Health & Family

Panic attack is scary false alarm

When he had a near-accident on a highway about 10 years ago, Larry Anthony's whole body reacted: He broke into a cold sweat, his heart was racing, he was shaking.

He wrote it off as a natural reaction to the scare until a week later when he was driving again and, out of the blue, the symptoms reappeared. “My heart suddenly started racing and my chest ached,” said Anthony, 54, a Winnetka, Ill., computer consultant. “I was sweating and shaking. I couldn't catch my breath, and I thought I was going to die.”

Within minutes, his symptoms subsided, but his worrisome thinking was just beginning. “When I got home, I forced myself to drive again, but in less than a mile I felt uneasy – here I go again. The next day, I was at the library looking up ‘phobia.' I read about panic attacks, then searched the Internet for a psychotherapist.”

After trial and error, Anthony found the ideal therapist and began the difficult work of learning to take charge of his life. “Then one day, I arrived for my appointment and my therapist was wearing her winter coat.” Anthony says. “She told me we were going for a ride and I was the driver. She wasn't afraid to drive with me!”

Panic disorder affects about 6 million American adults, according to the National Institute of Mental Health (NIMH), and is twice as common in women as it is in men. Panic attacks are so common that Rahul K. Khare, an emergency room physician at Chicago's Northwestern Memorial Hospital, said, “One in 50 people arriving in the emergency room has chest pains due to a panic attack.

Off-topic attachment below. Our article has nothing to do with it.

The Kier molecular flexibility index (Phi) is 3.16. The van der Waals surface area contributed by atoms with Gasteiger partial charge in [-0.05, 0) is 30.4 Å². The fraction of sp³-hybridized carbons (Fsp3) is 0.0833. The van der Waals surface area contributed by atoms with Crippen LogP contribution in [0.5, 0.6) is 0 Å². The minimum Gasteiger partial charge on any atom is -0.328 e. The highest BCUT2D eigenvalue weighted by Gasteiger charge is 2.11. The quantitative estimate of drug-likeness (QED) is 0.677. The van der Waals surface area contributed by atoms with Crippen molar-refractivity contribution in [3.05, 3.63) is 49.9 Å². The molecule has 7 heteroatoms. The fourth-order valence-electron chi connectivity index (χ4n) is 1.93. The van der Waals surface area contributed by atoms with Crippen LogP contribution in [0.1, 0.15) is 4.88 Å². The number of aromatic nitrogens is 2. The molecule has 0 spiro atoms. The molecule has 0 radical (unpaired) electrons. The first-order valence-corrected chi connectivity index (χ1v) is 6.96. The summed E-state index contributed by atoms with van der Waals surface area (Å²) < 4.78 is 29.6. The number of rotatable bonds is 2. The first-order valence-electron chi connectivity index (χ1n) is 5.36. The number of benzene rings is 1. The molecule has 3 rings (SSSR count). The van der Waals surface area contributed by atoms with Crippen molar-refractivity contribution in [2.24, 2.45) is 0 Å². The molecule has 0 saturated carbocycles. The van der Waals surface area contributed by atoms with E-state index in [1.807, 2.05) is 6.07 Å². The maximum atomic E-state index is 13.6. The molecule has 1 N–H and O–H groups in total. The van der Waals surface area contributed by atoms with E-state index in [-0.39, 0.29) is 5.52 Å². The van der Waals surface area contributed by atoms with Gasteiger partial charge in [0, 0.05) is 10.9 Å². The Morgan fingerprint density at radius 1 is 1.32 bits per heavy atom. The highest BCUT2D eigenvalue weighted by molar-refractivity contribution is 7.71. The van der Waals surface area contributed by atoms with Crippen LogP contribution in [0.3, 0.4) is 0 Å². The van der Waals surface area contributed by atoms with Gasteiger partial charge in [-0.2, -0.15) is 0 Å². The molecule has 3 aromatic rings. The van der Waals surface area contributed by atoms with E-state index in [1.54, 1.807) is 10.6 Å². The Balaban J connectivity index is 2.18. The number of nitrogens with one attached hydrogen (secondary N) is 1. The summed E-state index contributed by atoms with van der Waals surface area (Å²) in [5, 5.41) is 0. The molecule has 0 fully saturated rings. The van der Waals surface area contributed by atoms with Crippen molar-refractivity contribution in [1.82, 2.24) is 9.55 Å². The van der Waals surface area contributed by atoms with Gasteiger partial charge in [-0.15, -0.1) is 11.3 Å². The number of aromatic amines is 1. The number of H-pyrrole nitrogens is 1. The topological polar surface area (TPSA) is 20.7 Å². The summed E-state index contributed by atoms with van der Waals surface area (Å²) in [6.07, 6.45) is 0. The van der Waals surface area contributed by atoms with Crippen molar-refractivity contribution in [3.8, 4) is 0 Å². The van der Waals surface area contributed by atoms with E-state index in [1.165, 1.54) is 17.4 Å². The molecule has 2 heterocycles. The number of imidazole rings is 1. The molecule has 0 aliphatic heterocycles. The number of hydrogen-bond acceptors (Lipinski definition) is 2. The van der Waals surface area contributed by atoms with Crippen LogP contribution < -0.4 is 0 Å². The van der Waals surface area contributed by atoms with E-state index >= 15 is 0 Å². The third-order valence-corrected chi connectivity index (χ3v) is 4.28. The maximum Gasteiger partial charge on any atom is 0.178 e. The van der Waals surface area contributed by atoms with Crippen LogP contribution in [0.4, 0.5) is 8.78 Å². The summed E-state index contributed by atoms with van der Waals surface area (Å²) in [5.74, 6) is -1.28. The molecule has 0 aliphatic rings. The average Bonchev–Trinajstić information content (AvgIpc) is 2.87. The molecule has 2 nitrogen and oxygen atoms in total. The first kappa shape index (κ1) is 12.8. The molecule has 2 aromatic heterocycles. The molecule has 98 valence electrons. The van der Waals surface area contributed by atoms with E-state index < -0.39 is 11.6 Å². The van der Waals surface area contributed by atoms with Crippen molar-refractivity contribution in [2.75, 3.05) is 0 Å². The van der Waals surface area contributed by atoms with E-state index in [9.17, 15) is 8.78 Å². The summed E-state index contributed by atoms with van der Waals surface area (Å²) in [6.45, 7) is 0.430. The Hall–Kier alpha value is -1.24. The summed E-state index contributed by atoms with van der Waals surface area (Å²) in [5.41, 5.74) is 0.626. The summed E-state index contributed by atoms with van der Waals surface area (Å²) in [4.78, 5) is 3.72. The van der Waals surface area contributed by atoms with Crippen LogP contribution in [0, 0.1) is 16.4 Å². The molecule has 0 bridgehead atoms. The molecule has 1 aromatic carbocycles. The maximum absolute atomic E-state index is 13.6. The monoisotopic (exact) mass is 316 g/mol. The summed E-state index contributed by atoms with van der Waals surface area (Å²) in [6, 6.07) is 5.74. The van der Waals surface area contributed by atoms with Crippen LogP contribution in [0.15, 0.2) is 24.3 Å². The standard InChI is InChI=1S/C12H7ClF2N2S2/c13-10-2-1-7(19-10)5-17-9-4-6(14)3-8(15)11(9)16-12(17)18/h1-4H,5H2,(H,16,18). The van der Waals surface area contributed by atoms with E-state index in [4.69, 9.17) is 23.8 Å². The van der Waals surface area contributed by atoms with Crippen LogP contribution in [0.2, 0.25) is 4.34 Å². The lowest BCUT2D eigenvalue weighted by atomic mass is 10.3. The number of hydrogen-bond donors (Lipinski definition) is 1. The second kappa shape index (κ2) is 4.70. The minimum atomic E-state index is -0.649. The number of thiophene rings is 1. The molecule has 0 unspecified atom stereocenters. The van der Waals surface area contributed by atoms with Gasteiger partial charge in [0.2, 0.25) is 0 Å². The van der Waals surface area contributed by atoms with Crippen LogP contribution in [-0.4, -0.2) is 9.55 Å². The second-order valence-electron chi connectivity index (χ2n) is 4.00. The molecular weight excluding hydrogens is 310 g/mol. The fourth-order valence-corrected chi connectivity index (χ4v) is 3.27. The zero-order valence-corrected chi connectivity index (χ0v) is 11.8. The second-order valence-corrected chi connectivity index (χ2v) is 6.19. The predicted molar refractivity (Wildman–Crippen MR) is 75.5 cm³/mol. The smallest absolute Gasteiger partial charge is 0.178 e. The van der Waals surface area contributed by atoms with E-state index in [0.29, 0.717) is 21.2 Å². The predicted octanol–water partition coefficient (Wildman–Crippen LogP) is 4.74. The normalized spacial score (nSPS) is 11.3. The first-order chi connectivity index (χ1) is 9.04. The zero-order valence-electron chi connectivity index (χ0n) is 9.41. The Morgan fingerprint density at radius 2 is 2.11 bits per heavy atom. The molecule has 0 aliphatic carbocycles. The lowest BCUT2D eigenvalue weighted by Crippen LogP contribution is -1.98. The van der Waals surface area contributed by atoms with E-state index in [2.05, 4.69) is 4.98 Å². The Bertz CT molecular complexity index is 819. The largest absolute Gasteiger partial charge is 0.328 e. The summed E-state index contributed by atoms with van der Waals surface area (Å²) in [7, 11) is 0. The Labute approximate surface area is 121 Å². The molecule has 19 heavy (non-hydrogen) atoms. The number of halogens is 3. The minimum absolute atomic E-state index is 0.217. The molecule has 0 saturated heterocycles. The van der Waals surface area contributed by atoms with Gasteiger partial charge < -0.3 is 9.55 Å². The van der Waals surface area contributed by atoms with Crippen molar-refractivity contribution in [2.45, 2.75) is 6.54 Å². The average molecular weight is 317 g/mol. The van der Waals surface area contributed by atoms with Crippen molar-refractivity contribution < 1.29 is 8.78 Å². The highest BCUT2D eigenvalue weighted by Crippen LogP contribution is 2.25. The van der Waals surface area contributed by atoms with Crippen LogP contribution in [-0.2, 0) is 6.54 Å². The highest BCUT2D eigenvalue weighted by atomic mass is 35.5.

“When I see a young adult with chest discomfort, complaining of tingling in the fingertips, an episode of hyperventilation, and stating he had an upsetting event, such as a heated conversation with a girlfriend,” said Khare, “I can comfortably say it's a panic attack.”

Northbrook licensed psychotherapist Mona H. Berman explains the phenomenon as a false alarm that stimulates the fight-or-flight response. There's no mountain lion stalking you, or any real threat, but an inborn defense reaction kicks your body into gear, and a load of adrenaline is unleashed, causing a variety of daunting symptoms. “Anxiety disorders are chronic and don't get cured,” says Berman, “but they can be managed.”

Panic attacks become problematic and become panic disorder when the symptoms aren't ignored and the fear of the next attack is so overwhelming that it becomes life altering. “When that happens, if the person starts avoiding places and situations that may trigger another attack (agoraphobia),” describes Berman, “their life becomes smaller and smaller.”

Berman compares it to having a cold: “You have uncomfortable symptoms, but you're not scared. It's annoying, but you know it's not dangerous or life threatening. The goal is to understand and accept that a panic attack is not dangerous or life threatening.

“The treatment of choice is…therapy, with or without medication,” says Berman. “Expose yourself to anxiety-producing situations and learn that while panic attacks can be alarming, they're typically short-lived and harmless.”

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